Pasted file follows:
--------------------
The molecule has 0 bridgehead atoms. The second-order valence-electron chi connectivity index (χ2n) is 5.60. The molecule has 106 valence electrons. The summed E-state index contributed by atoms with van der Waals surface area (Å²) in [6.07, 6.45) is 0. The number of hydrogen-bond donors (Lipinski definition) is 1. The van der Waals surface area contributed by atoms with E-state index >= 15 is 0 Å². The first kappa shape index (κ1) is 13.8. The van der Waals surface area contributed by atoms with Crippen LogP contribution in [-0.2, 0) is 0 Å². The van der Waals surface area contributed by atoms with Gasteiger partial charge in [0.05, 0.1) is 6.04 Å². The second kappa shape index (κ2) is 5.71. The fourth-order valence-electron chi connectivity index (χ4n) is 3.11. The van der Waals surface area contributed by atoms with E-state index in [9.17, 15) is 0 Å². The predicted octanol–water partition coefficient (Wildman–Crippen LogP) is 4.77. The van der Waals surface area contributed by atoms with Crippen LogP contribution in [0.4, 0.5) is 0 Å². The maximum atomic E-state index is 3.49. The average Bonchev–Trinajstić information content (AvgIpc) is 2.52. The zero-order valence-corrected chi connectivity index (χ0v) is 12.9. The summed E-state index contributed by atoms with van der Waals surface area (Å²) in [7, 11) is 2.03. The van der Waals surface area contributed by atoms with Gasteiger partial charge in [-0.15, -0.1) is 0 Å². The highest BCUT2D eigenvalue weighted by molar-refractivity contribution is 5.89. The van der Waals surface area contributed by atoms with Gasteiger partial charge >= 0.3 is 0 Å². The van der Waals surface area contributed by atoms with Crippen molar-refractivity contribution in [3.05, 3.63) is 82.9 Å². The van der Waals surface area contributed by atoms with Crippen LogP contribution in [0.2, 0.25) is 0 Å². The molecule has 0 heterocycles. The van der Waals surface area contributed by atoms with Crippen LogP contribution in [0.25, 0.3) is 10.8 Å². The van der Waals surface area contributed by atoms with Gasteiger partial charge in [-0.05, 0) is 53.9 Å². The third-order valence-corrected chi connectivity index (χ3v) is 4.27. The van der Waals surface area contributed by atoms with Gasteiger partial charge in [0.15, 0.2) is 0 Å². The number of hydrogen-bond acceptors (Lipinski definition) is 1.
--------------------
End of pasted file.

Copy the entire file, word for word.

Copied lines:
The molecule has 0 bridgehead atoms. The second-order valence-electron chi connectivity index (χ2n) is 5.60. The molecule has 106 valence electrons. The summed E-state index contributed by atoms with van der Waals surface area (Å²) in [6.07, 6.45) is 0. The number of hydrogen-bond donors (Lipinski definition) is 1. The van der Waals surface area contributed by atoms with E-state index >= 15 is 0 Å². The first kappa shape index (κ1) is 13.8. The van der Waals surface area contributed by atoms with Crippen LogP contribution in [-0.2, 0) is 0 Å². The van der Waals surface area contributed by atoms with Gasteiger partial charge in [0.05, 0.1) is 6.04 Å². The second kappa shape index (κ2) is 5.71. The fourth-order valence-electron chi connectivity index (χ4n) is 3.11. The van der Waals surface area contributed by atoms with E-state index in [9.17, 15) is 0 Å². The predicted octanol–water partition coefficient (Wildman–Crippen LogP) is 4.77. The van der Waals surface area contributed by atoms with Crippen LogP contribution in [0.4, 0.5) is 0 Å². The maximum atomic E-state index is 3.49. The average Bonchev–Trinajstić information content (AvgIpc) is 2.52. The zero-order valence-corrected chi connectivity index (χ0v) is 12.9. The summed E-state index contributed by atoms with van der Waals surface area (Å²) in [7, 11) is 2.03. The van der Waals surface area contributed by atoms with Gasteiger partial charge in [-0.15, -0.1) is 0 Å². The highest BCUT2D eigenvalue weighted by molar-refractivity contribution is 5.89. The van der Waals surface area contributed by atoms with Gasteiger partial charge >= 0.3 is 0 Å². The van der Waals surface area contributed by atoms with Crippen molar-refractivity contribution in [3.05, 3.63) is 82.9 Å². The van der Waals surface area contributed by atoms with Crippen LogP contribution in [0.2, 0.25) is 0 Å². The molecule has 0 heterocycles. The van der Waals surface area contributed by atoms with Crippen LogP contribution in [0.25, 0.3) is 10.8 Å². The van der Waals surface area contributed by atoms with Gasteiger partial charge in [-0.05, 0) is 53.9 Å². The third-order valence-corrected chi connectivity index (χ3v) is 4.27. The van der Waals surface area contributed by atoms with Gasteiger partial charge in [0.15, 0.2) is 0 Å². The number of hydrogen-bond acceptors (Lipinski definition) is 1.